Fragrant Quote for June 4th th, 2012 from The natural history of the farm By James George Needham

Herb Garden, Huntington Library Image Credit

Herbage-scents are not transient and effusive, like the odors of the flowers. They last through the life of the plant itself, and are often sweetest in the dried herb. They are faint and ethereal, like the delicate scent of sweetbrier leaves distilling into the motionless air of a summer evening after rain. Or the...y may not be noticeable at all unless the foliage producing them be rubbed or bruised.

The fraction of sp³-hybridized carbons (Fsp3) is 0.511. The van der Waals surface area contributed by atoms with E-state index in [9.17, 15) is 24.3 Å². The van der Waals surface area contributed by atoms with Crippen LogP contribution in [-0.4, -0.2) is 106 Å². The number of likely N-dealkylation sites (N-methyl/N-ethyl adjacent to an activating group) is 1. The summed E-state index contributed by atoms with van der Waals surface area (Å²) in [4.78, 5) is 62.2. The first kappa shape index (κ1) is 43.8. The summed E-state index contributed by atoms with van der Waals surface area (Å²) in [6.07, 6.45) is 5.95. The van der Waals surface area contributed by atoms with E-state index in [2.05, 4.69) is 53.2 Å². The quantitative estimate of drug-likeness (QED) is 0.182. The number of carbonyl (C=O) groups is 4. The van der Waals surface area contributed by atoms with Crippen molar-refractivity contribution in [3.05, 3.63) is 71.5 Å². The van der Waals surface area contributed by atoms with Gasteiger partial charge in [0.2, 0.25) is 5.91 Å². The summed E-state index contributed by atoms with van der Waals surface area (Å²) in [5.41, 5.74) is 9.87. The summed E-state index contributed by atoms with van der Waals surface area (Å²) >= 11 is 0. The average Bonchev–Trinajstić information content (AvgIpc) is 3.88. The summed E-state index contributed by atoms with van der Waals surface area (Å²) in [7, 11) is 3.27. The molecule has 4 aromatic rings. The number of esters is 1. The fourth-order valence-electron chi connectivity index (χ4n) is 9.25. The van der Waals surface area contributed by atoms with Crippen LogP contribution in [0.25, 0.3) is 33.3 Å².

It was for this reason that our grandmothers planted lavender and rosemary and balm close beside the garden paths, where their leaves would be brushed by the clothes of a person passing, liberating the fragrance. They prized these for the garden in summer, and such sweet things as lemon-verbena and rose-geraniums for the window-garden in winter. It is because herbs yield their fragrance most abundantly when crushed or bruised, that they were used of old as "strewing herbs." They were scattered in the path of a bridal or other procession, to raise a pleasing perfume when crushed by passing feet.